I am an aspiring coastal scientist focused on erosion and flooding hazards in the 21st century. Oceans are warming and sea levels are consequently rising around the world - and society is unprepared. My work is focused on understanding how the coast will respond to these higher water levels, specifically using dynamic models to simulate coastal sediment transport. I also use hydrodynamic models to quantify the frequency and water depths of future flooding in low-lying human-built environments.
I am originally from New England, and a graduate of Boston College’s Geology and Geophysics program, which exposed me to the intricacies of synthesizing conclusions from complicated real-world environments. I recognized that making meaningful contributions to the coastal realm would require many years immersing myself in focused courses on wave mechanics, extreme statistics, coastal engineering, and climate phenomena.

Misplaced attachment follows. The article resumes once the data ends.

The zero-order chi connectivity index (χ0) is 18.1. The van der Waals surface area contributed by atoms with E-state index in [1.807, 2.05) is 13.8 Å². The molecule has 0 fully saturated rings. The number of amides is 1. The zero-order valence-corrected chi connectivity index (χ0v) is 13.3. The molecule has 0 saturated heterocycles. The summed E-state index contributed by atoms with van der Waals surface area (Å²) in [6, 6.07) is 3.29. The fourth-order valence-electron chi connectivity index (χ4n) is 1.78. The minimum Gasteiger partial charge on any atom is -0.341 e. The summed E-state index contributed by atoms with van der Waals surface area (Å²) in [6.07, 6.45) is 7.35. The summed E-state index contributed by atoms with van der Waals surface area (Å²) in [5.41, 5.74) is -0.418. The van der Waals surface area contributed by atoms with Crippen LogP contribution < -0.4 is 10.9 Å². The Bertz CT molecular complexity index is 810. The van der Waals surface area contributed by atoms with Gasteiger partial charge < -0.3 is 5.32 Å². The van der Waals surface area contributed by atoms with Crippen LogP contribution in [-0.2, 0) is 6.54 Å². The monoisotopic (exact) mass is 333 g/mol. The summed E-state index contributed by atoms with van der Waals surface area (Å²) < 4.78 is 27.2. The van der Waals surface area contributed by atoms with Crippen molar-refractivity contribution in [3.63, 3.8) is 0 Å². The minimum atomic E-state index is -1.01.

I am now in my 5th year of a PhD at Oregon State University, advised by Peter Ruggiero. My degree at OSU is in the Ocean and Coastal Engineering program, with a minor in oceanography, and a certificate program for teaching at the university level. Along the way I have spent summers conducting fieldwork in Oregon and Washington (riding instrumented-jet skis in the nearshore), organized a large-scale flume experiment in the O.H. Hinsdale Wave Laboratory, and studied abroad with colleagues in Spain.
PhD candidate studying coastal change in the Ocean and Coastal Engineering program at Oregon State University.
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